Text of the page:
Published: Thu, March 16, 2017
Global Media | By Garry Long

Trump gives Central Intelligence Agency power to launch drone strikes

Trump gives Central Intelligence Agency power to launch drone strikes

Last week, Pentagon spokesman Capt. Jeff Davis said the Department of Defense preferred not to coordinate with the White House on every planned operation to strike terrorists.

The CIA can now kill potential terror suspects with drone strikes after being granted new powers by President Donald Trump, according to a new report. The Pentagon, however, must publicly report most airstrikes. This may already be happening. This would represent a major change in the way the US approaches drone strikes, as well as other targeted operations. While the Central Intelligence Agency under Obama was by no means "handcuffed", as journalist Jeremy Scahill put it, the former president tried to keep covert operations limited to the Department of Defense's Joint Special Operations Command (JSOC) unit.

The CIA has reportedly been given the power by President Trump to launch drone strikes against suspected terrorists.

The return to drone assassinations by the United States intelligence agency is part of a broader turn by the Trump administration toward jettisoning cosmetic restrictions imposed by Obama during his second term. During Obama's two terms, a total of 563 strikes, largely by drones, targeted Pakistan, Somalia and Yemen compared to 57 strikes under George W. Bush, according to the Bureau of Investigative Journalism. And because the CIA operates covertly, or in the shadows, the Wall Street Journal suggests that giving the agency more blanket powers will lead to less accountability.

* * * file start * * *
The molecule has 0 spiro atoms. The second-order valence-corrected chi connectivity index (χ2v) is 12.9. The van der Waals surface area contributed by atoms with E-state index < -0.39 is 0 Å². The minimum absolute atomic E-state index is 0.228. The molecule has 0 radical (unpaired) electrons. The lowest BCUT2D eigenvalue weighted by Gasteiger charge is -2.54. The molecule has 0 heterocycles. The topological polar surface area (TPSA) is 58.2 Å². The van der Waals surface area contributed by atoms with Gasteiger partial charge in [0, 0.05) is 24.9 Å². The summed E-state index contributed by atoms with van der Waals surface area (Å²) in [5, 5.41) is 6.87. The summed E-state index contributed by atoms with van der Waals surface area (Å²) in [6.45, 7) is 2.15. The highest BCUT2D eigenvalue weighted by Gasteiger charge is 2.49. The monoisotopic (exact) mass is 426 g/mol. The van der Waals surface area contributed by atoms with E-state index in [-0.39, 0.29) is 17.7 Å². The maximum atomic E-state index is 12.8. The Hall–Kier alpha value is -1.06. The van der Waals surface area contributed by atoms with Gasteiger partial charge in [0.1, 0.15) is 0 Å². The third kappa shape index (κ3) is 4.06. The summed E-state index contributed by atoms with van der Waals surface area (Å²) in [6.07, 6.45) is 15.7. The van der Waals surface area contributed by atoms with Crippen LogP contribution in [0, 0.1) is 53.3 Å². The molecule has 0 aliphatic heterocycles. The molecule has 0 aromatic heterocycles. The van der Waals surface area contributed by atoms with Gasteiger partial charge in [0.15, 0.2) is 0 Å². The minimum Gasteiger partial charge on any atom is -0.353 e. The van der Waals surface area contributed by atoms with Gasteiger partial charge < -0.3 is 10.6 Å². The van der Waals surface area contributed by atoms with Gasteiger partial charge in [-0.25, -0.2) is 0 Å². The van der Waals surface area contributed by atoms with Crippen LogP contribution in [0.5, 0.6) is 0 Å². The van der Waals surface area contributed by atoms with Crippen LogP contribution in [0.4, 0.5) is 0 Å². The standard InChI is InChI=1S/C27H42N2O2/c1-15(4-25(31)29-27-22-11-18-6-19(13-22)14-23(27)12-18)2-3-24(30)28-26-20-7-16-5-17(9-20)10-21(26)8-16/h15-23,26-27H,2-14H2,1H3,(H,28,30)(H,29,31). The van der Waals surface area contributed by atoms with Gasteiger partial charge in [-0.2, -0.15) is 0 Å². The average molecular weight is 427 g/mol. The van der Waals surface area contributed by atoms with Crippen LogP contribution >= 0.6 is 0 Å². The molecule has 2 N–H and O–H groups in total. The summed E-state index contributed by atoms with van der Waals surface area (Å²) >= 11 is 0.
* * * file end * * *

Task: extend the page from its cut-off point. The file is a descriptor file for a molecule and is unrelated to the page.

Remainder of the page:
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In July, the U.S. government accepted responsibility for inadvertently killing up to 116 civilians in strikes in countries where America is not at war. What's very clear from the Post is that these unnamed sources they're using seem to want this decentralization to happen and allow military officials to decide more frequently on their own when to use drones to kill.

Senior U.S. officials said current proposals being circulated in the White House would in some instances lower the requirement to a "reasonable certainty" that no civilians would be killed or injured in a strike, which is essentially the standard that the U.S. military has followed in Iraq, Syria and Afghanistan.

As part of the move to waive such restrictions, Trump has signed off on a request to designate three provinces of Yemen as "areas of active hostilities", i.e., free-fire zones, where the rules on civilian deaths do not apply.

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